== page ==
Entertainment Kollywood 28 Nov 2017 It wasn’t a me ...

It wasn’t a meteoric rise, proud of my journey: ‘Richie’ actress Shraddha Srinath

DECCAN CHRONICLE. | JOEL KURIAN
Published Nov 28, 2017, 7:00 pm IST
Updated Nov 28, 2017, 7:40 pm IST
In an exclusive interview, the actress speaks about her fairytale journey, Telugu debut, and upcoming Tamil release ‘Richie’.
Shraddha Srinath's 'Richie' releases on December 8. (Photo credit: Kalyan Yasaswi)
 Shraddha Srinath's 'Richie' releases on December 8. (Photo credit: Kalyan Yasaswi)

Mumbai: Shraddha Srinath’s journey in showbiz has been nothing short of a dream till now. Despite coming from a non-film background and leaving her corporate job, the actress has definitely made a mark in just two years. From bagging awards for ‘U Turn’, to working with acclaimed directors like Mani Ratnam and big films like ‘Vikram Vedha’, Shraddha has come a long way.

In an exclusive interview with Deccan Chronicle, Shraddha speaks about her fairytale journey, Telugu debut, and most importantly, her upcoming Tamil release ‘Richie’ opposite Nivin Pauly. Excerpts:

 

Tell us something about ‘Richie’? How you came on board the film and what prompted you to say yes to the script?

‘Richie’ was my first Tamil audition and first Tamil film. I was auditioned when none of my films had released. It was a pretty bad audition; it was apparent that I don’t speak Tamil, and that I wasn't comfortable with the language. During the audition, I gave 10-20 takes, but each time I was like, ‘What is it about this that I cannot crack?’ I kept going and tried to nail it. The director Gautham Ramachandran said he will get back to me. For two months, there was no news from him.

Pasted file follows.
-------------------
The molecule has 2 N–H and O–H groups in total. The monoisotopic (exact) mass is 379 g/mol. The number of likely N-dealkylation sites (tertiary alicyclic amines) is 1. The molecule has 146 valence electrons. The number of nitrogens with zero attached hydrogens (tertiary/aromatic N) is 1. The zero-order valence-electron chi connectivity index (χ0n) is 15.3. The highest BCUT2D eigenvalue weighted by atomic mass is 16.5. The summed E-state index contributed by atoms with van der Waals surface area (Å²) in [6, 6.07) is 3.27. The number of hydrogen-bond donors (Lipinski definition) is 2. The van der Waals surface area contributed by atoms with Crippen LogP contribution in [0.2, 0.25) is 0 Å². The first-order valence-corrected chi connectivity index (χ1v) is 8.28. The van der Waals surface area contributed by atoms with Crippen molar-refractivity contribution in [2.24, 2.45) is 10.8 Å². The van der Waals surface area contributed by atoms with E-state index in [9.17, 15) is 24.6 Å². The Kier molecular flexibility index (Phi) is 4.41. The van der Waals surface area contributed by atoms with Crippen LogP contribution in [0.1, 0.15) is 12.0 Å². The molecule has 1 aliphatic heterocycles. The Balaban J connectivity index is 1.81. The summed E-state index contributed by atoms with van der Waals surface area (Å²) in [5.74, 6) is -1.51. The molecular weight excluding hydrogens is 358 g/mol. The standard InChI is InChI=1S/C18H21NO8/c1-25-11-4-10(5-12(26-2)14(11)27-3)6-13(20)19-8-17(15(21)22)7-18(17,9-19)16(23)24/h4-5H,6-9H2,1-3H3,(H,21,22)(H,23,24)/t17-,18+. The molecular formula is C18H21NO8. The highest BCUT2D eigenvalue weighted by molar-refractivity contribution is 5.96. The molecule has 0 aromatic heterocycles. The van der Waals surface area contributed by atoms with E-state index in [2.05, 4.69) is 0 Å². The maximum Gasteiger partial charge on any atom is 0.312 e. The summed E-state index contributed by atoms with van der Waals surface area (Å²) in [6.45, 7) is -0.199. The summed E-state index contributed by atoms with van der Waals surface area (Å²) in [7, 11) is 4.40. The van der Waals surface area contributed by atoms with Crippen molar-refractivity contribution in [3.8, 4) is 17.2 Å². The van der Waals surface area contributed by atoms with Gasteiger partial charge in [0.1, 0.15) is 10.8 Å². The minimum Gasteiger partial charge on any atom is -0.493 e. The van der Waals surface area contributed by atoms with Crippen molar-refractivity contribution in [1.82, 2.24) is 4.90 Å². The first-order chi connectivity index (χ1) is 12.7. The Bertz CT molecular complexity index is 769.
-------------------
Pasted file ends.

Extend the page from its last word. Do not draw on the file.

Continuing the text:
After finding out that he was still in search for a heroine, two months later, he said 'I’m going to audition you again.' He gave me the scenes in advance as opposed to the previous time when I was given scenes on the spot. So this time, I was really prepared. I was like, ‘You don’t often get second chances.’  This time I sort of knew that it was a really good audition, and I was confident that I’ll probably get it. Soon after, I was called and he said that I am a part of the project. Because this was my first film, it was not like I heard the script, 'I want to do it' or 'I don’t like it, I don’t want to do it.' I was new and Gautham selected me rather than I selecting the script. But then, I already knew that the script was fantastic, and then there was a new team and there was Nivin Pauly, who’s so huge. To be cast opposite him in your very first film is a really big deal.